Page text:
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Year : 2018  |  Volume : 31  |  Issue : 1  |  Page : 22-33

Disseminated intravascular coagulation scoring in children with newly diagnosed acute leukemia

1 Department of Pediatrics, Faculty of Medicine, Alexandria University, Alexandria, Egypt
2 Department of Clinical and Chemical Pathology, Faculty of Medicine, Alexandria University, Alexandria, Egypt

Correspondence Address:
Yasmine F El Chazli
55 Port Saied Street, El-Shatby, Alexandria, 21526
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Source of Support: None, Conflict of Interest: None

DOI: 10.4103/AJOP.AJOP_10_18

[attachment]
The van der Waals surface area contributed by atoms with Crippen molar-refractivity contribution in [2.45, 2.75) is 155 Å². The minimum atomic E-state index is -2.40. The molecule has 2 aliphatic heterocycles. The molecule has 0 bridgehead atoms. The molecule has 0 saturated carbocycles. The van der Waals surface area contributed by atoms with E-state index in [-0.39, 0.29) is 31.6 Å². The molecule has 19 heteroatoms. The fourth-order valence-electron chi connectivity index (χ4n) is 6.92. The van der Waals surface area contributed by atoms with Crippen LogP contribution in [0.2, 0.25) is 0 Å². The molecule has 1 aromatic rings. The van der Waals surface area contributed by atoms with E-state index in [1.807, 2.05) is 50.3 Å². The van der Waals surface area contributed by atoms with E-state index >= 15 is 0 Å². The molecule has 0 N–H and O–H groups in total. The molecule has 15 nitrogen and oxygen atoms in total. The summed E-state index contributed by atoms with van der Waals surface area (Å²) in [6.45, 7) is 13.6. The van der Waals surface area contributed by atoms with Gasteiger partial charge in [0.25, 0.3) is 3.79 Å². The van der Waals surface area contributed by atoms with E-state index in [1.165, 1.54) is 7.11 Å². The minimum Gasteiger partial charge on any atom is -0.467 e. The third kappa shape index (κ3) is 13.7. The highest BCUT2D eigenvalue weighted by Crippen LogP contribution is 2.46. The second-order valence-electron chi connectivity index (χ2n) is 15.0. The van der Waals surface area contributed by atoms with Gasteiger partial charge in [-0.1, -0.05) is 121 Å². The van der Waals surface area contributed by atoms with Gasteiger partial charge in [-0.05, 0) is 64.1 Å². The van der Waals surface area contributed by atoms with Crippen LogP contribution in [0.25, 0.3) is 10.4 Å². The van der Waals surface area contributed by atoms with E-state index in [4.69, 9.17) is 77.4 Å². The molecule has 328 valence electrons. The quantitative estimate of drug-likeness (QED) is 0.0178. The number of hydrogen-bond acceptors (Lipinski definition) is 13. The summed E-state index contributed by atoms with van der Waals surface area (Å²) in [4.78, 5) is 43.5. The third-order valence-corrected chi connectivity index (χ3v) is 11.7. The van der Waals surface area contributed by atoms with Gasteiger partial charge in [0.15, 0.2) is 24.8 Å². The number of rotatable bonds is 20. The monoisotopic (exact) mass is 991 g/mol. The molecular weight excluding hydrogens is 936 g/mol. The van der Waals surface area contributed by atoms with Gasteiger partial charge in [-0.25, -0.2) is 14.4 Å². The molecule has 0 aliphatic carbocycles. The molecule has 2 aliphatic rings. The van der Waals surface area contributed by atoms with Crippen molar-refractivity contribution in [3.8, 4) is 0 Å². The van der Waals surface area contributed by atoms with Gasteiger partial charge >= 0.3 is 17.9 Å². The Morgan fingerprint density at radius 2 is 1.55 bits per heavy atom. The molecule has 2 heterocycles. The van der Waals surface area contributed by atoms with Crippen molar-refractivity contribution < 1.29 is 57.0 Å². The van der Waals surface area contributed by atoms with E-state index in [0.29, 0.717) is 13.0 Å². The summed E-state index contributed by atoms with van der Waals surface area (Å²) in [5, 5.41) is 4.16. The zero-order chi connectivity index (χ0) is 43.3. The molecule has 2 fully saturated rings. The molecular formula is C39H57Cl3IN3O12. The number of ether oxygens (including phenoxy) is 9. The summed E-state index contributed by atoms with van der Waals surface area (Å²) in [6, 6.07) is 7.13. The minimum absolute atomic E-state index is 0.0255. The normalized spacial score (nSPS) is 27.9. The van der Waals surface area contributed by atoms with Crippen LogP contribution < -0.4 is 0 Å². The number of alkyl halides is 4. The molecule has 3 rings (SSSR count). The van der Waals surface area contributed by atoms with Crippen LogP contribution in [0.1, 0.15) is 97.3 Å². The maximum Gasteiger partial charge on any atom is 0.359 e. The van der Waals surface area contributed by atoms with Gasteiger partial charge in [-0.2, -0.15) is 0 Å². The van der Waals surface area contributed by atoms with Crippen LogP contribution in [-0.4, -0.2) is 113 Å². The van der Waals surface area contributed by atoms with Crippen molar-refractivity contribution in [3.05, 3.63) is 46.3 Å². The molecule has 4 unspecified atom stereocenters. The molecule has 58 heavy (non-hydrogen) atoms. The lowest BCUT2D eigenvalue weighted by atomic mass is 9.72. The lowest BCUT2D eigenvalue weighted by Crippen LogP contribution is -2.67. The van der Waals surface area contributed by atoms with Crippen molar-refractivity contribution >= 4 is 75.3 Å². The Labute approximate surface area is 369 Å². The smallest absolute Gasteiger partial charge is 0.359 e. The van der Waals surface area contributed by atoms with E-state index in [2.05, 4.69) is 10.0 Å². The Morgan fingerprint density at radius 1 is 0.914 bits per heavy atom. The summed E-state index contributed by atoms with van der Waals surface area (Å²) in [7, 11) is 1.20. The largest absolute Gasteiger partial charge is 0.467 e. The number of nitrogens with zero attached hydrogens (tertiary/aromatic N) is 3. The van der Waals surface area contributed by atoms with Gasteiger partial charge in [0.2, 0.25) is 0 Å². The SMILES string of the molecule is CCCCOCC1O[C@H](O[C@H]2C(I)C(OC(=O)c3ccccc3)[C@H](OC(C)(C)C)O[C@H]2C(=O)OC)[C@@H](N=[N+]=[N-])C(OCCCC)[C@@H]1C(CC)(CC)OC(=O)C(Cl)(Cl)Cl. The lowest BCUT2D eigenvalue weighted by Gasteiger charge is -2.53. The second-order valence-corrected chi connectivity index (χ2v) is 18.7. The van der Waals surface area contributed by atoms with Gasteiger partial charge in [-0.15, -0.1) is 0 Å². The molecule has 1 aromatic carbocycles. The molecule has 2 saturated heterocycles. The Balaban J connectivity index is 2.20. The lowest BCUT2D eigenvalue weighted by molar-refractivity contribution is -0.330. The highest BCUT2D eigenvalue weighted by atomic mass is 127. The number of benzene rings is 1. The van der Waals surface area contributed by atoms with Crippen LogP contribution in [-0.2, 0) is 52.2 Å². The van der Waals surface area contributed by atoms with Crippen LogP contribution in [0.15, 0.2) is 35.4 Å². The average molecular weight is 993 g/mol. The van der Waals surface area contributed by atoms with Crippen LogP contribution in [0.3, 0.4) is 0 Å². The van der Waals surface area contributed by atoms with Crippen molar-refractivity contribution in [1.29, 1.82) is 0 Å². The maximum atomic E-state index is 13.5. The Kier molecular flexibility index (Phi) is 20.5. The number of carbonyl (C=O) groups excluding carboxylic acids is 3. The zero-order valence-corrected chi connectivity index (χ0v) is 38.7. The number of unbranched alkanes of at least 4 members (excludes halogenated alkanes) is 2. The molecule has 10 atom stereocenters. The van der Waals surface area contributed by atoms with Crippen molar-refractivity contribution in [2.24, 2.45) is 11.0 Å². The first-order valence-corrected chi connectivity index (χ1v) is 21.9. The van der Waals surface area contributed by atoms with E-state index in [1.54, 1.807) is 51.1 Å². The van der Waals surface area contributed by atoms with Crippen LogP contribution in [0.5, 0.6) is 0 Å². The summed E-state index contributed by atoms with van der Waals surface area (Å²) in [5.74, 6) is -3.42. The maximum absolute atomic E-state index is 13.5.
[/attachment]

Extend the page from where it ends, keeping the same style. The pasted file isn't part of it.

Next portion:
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Background Patients with acute leukemia (AL) commonly present with abnormalities in laboratory tests of blood coagulation. Coagulation abnormalities and disseminated intravascular coagulation (DIC) have been extensively studied in acute promyelocytic leukemia, but only a limited number of studies addressed this issue in children with other types of AL. Objective The aim of this study was to detect DIC by using the International Society of Thrombosis and Haemostasis scoring system, for both nonovert and overt DIC, among newly diagnosed children with AL. Participants and methods The study was a diagnostic test accuracy study including 25 children presenting with newly diagnosed AL (lymphoblastic and myeloid) and admitted to the Hematology–Oncology Unit at Alexandria University Children’s Hospital. They were consecutively recruited between October 2016 and March 2017. Coagulation studies including prothrombin time, D-dimer, fibrinogen, antithrombin III, and protein C levels were assessed, and the International Society of Thrombosis and Haemostasis scoring system was used for defining nonovert and overt DIC. Results The age of patients included in the present study ranged from 17 to 149 months, with a median of 48 months; males and females were almost equally represented. At baseline assessment, 10 (40%) of 25 patients had a positive overt DIC score and only seven (28%) of 25 had a positive nonovert DIC score. Bleeding manifestations were a common problem in the present study, as 16 (64%) patients presented with bleeding symptoms, being more frequently in patients with an overt DIC positive score (P=0.040). The median platelet count (P=0.023), D-dimer level (P=0.000), and fibrinogen level (P=0.010) showed a significant statistical difference between patients with either positive or negative overt DIC score, whereas neither white blood cells count, absolute blasts count, hemoglobin, prothrombin time, antithrombin III nor protein C levels did. Conclusion Our data confirm that children with AL have some hemostatic derangement at baseline. A positive overt or nonovert DIC score was not statistically related to a worse end of induction remission status or a significantly higher 28-day mortality rate. Larger multicenter studies are needed to determine the most clinically relevant hemostatic abnormalities and adapt more sensitive and specific scoring system for DIC in children with hematological malignancies.

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